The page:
22. Our semiconductor industry provides many exciting job opportunities for locals across the diverse activities in the value chain. This includes new roles such as data scientists and AI analysts, which will continue to grow as tech adoption accelerates.


23. Public-private collaborations can help take this talent and capability development one step further.


a. For example, for job-seekers exploring a career in the industry, the Economic Development Board (EDB) and Workforce Singapore (WSG) are co-organising a two-week virtual career fair from 16 August to 6 September 2021. The event will give job-seekers the opportunity to learn about the industry and training schemes available. Do visit the WSG website to find out more.


b. Another example is the Semiconductor Vision 2020, a taskforce set up by EDB and a well-represented community of semiconductor companies – including foundries, equipment and Assembly & Test (“A&T”) companies. This taskforce helps groom the next generation of semiconductor leaders collaborates on national efforts to improve labour productivity and energy efficiency and facilitates formal industry consultations for R&D and strategic alliances.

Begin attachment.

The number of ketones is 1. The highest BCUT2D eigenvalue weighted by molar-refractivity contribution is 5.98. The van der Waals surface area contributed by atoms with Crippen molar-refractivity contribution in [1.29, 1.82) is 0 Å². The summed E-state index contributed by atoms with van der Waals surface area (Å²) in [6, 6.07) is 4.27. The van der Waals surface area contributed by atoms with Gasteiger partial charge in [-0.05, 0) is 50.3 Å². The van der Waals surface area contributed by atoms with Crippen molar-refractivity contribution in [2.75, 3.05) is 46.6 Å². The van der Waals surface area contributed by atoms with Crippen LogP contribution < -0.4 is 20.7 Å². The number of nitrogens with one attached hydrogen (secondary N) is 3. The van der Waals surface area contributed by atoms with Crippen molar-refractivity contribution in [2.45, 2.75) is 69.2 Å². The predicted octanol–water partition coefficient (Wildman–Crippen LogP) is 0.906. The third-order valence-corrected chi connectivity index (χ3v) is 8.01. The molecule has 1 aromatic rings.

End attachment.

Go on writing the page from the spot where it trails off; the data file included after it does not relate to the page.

24. Industry collaborations are also important channels for businesses to grow.


a. The industry established the SME Local Ecosystem Improvement Committee in October 2020 to convene global and local industry leaders to strengthen the local semiconductor ecosystem through closer collaboration between manufacturers and their suppliers. These include global and local industry leaders like GlobalFoundries, Applied Materials, Micron and Denselight.


b. In the area of capability development, partnerships such as the Model Factories @ SIMTech, Advanced Remanufacturing and Technology Centre (ARTC) and the National Robotics Programme (NRP) continue to drive innovation and uplift the semiconductor ecosystem.


25. Our Government will continue to work with industry partners to facilitate these partnerships and collaborations. We will also build the ecosystem required to nurture new capabilities among companies in the semiconductor industry, as part of our broader drive to strengthen our manufacturing sector and achieve our Manufacturing 2030 vision to become a global business, innovation and talent hub for advanced manufacturing.




26. Let me conclude by underscoring the need for our companies to innovate, connect and collaborate to seize new opportunities and emerge stronger from the COVID-19 pandemic.


27. Semiconductor Business Connect 2021 will bring us one step forward on that continuous journey. I encourage all participants to take this opportunity to exchange ideas, network and forge new partnerships that can help us push the boundaries in the semiconductor industry.


28. I wish you all a fruitful session ahead. Thank you.